With a smart technology such as a plant maintenance planning and scheduling automation solution, organizations can eliminate these types of bottlenecks, improve efficiency, and significantly reduce their costs.
For example, Ambev is part of Anheuser Busch, the largest brewing conglomerate in the world. For many years, they managed their maintenance processes with the PM module of SAP ERP. They realised that they were spending too much time transforming notifications into maintenance orders and printing paperwork orders. Plus, they were dealing with data quality issues.
They sought a mobile solution to replace paperwork orders and keep data digital throughout their maintenance processes. The company selected Sigga’s Mobile EAM solution to eliminate the bottlenecks in their maintenance workflows. With the solution, Ambev saved some 7.2 million sheets of paper per year, increased technician productivity by 15%, and reduced Mean Time to Repair (MTTR) by 79%.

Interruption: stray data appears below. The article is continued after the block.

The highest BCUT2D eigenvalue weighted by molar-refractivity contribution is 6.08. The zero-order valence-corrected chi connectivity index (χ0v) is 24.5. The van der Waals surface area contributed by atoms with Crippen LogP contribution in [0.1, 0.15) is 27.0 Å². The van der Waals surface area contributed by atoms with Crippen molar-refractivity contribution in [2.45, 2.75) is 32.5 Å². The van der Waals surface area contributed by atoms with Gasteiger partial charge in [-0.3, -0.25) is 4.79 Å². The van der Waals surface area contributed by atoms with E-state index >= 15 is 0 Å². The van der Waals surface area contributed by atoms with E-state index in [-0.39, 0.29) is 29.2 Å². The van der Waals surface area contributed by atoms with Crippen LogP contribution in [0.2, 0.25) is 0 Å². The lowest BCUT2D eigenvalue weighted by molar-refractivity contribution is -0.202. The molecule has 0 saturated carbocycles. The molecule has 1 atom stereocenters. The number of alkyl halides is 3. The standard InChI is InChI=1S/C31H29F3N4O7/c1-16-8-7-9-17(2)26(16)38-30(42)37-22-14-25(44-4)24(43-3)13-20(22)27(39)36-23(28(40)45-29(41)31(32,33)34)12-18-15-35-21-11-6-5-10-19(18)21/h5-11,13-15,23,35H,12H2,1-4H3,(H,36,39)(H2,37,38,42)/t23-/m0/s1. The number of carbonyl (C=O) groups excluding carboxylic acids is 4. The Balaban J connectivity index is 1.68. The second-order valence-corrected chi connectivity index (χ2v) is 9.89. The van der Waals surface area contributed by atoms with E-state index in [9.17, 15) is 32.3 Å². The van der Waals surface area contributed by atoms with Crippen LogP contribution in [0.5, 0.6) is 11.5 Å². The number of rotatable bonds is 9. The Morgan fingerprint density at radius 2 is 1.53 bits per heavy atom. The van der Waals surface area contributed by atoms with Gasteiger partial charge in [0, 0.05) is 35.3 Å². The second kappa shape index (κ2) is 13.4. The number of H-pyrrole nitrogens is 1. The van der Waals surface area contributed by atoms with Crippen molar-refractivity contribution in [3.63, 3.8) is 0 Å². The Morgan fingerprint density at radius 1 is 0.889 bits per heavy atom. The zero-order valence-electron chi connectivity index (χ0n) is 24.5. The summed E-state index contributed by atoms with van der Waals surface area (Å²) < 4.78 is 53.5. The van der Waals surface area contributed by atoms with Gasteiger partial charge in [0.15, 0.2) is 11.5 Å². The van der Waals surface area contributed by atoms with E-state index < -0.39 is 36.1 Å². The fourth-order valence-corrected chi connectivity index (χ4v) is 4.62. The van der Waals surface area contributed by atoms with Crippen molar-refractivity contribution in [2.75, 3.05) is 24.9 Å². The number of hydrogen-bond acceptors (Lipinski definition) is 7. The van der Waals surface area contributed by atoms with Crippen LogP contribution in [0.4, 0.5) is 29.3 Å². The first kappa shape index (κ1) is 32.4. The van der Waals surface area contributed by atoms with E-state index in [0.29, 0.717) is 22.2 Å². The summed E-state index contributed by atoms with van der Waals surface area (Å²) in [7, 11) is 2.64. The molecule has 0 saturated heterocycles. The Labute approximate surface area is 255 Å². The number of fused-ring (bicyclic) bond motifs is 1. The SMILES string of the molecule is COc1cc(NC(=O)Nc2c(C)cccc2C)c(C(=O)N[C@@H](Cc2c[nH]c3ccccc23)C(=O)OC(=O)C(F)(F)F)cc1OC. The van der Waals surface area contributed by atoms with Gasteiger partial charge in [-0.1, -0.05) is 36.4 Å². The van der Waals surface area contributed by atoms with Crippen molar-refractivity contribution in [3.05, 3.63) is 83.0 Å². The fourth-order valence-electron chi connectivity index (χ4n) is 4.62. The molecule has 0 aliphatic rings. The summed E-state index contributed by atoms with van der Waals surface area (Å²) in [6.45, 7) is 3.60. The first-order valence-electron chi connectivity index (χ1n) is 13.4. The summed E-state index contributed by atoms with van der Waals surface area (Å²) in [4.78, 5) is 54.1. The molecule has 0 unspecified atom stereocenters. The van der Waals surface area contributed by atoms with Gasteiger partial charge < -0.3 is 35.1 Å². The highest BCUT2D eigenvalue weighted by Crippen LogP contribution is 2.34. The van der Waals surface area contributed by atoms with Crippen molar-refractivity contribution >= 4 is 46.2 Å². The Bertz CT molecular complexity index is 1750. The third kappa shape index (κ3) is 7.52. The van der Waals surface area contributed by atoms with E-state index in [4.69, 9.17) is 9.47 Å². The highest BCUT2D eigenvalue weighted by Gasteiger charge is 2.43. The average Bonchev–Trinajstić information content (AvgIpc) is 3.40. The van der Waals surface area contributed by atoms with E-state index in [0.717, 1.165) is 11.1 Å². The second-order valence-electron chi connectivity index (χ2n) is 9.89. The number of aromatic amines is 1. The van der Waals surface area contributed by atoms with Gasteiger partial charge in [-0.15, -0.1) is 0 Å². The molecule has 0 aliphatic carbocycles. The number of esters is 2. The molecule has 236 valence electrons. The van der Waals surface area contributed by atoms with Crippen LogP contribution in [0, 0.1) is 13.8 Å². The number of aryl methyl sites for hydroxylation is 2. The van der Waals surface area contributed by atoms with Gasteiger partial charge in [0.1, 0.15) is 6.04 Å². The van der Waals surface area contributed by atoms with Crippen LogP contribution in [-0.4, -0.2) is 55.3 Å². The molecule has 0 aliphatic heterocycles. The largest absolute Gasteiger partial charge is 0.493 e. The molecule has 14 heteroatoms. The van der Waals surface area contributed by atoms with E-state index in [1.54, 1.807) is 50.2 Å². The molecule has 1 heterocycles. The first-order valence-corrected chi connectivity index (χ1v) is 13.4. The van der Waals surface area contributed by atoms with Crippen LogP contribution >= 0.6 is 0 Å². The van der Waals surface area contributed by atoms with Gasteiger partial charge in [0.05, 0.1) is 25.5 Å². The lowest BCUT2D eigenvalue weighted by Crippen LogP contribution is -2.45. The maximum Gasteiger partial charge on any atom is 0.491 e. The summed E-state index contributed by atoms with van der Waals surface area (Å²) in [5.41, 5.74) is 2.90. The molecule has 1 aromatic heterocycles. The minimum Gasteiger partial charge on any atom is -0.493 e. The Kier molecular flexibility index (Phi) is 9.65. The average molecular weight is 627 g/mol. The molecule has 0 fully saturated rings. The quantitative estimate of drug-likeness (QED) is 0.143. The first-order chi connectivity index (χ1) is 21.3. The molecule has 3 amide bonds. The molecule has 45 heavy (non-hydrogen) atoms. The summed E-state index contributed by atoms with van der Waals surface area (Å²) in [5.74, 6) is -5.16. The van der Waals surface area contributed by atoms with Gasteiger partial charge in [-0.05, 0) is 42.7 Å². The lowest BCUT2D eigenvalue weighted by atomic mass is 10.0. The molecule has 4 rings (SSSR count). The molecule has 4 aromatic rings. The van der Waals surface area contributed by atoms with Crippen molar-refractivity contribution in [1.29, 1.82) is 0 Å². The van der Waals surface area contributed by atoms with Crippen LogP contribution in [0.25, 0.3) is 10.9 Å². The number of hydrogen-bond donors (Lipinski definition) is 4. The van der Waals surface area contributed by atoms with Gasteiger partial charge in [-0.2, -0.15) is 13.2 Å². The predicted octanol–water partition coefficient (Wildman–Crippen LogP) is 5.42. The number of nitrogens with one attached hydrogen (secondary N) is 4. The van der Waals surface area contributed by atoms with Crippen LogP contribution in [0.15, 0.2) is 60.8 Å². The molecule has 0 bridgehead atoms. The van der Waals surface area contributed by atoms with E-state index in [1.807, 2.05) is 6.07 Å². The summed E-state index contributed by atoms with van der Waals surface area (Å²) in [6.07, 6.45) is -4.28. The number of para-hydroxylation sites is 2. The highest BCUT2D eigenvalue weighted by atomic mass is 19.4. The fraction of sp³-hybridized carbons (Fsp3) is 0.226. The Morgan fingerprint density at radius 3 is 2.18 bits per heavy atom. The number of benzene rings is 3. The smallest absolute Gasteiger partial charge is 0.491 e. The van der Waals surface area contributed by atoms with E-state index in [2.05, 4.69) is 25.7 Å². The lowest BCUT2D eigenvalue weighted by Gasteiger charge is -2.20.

How SIGGA Can Help
Sigga is an SAP-certified global software company that provides scalable Enterprise Asset Management Software solutions to the food and beverage industry. Sigga has nearly twenty years of experience with SAP plant maintenance integration, enterprise asset management, and industrial maintenance solutions.
Sigga has the expertise in this segment from working with some of the industry’s largest companies, such as ABInbev, Bunge, Danone, Petrobas, and Saint-Gobain, to implement smart technologies for their SAP plant maintenance processes.
Sigga’s solutions make it easy to optimise your data flows, eliminate paper and unproductive tasks to optimise SAP plant maintenance processes.
To learn more, download our free whitepaper: The Perfect Plant – The Future of SAP Plant Maintenance in the Paradigm of Industry 4.0 and 5.0
Read more about Sigga and how we can help you deploy smart solutions for SAP plant maintenance.